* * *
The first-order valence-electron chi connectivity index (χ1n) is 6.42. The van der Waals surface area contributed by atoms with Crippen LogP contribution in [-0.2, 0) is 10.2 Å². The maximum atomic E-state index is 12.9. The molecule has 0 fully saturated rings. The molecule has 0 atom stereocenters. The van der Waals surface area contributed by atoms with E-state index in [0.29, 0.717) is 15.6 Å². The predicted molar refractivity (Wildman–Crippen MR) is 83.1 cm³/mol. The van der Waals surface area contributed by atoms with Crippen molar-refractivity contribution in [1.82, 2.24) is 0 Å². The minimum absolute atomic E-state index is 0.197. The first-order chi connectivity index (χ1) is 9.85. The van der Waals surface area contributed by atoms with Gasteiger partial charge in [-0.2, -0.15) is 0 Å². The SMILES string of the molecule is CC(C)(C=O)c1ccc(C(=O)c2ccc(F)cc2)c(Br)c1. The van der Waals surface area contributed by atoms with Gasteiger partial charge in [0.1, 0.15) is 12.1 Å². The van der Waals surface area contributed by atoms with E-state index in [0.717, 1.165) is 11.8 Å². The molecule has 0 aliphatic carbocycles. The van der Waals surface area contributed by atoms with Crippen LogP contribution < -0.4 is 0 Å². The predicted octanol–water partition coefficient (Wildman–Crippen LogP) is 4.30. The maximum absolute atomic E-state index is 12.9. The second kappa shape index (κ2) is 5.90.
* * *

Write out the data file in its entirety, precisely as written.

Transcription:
The first-order valence-electron chi connectivity index (χ1n) is 6.42. The van der Waals surface area contributed by atoms with Crippen LogP contribution in [-0.2, 0) is 10.2 Å². The maximum atomic E-state index is 12.9. The molecule has 0 fully saturated rings. The molecule has 0 atom stereocenters. The van der Waals surface area contributed by atoms with E-state index in [0.29, 0.717) is 15.6 Å². The predicted molar refractivity (Wildman–Crippen MR) is 83.1 cm³/mol. The van der Waals surface area contributed by atoms with Crippen molar-refractivity contribution in [1.82, 2.24) is 0 Å². The minimum absolute atomic E-state index is 0.197. The first-order chi connectivity index (χ1) is 9.85. The van der Waals surface area contributed by atoms with Gasteiger partial charge in [-0.2, -0.15) is 0 Å². The SMILES string of the molecule is CC(C)(C=O)c1ccc(C(=O)c2ccc(F)cc2)c(Br)c1. The van der Waals surface area contributed by atoms with Gasteiger partial charge in [0.1, 0.15) is 12.1 Å². The van der Waals surface area contributed by atoms with E-state index in [0.717, 1.165) is 11.8 Å². The molecule has 0 aliphatic carbocycles. The van der Waals surface area contributed by atoms with Crippen LogP contribution < -0.4 is 0 Å². The predicted octanol–water partition coefficient (Wildman–Crippen LogP) is 4.30. The maximum absolute atomic E-state index is 12.9. The second kappa shape index (κ2) is 5.90.